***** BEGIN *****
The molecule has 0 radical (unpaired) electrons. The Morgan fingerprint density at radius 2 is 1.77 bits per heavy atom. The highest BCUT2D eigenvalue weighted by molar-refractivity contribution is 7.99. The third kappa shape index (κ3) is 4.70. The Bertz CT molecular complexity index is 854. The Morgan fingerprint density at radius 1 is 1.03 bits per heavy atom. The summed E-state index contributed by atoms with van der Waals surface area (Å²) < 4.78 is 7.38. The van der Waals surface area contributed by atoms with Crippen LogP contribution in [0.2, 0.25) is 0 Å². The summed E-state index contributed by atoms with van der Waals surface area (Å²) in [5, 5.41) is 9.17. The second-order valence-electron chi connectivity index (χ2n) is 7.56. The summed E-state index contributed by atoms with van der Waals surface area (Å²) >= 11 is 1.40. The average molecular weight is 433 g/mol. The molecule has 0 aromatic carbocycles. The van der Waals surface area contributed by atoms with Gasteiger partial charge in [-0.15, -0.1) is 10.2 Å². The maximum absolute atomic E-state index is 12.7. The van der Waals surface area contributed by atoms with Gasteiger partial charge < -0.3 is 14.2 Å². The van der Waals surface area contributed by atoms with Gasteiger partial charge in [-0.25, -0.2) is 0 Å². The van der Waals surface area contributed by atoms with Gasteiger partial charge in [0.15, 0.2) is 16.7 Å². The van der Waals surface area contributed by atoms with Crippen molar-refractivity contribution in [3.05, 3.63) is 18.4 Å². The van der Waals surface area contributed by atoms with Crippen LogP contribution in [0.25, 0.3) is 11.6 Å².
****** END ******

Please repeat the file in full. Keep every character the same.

The molecule has 0 radical (unpaired) electrons. The Morgan fingerprint density at radius 2 is 1.77 bits per heavy atom. The highest BCUT2D eigenvalue weighted by molar-refractivity contribution is 7.99. The third kappa shape index (κ3) is 4.70. The Bertz CT molecular complexity index is 854. The Morgan fingerprint density at radius 1 is 1.03 bits per heavy atom. The summed E-state index contributed by atoms with van der Waals surface area (Å²) < 4.78 is 7.38. The van der Waals surface area contributed by atoms with Crippen LogP contribution in [0.2, 0.25) is 0 Å². The summed E-state index contributed by atoms with van der Waals surface area (Å²) in [5, 5.41) is 9.17. The second-order valence-electron chi connectivity index (χ2n) is 7.56. The summed E-state index contributed by atoms with van der Waals surface area (Å²) >= 11 is 1.40. The average molecular weight is 433 g/mol. The molecule has 0 aromatic carbocycles. The van der Waals surface area contributed by atoms with Gasteiger partial charge in [-0.15, -0.1) is 10.2 Å². The maximum absolute atomic E-state index is 12.7. The van der Waals surface area contributed by atoms with Gasteiger partial charge < -0.3 is 14.2 Å². The van der Waals surface area contributed by atoms with Gasteiger partial charge in [-0.25, -0.2) is 0 Å². The van der Waals surface area contributed by atoms with Gasteiger partial charge in [0.15, 0.2) is 16.7 Å². The van der Waals surface area contributed by atoms with Crippen molar-refractivity contribution in [3.05, 3.63) is 18.4 Å². The van der Waals surface area contributed by atoms with Crippen LogP contribution in [0.25, 0.3) is 11.6 Å².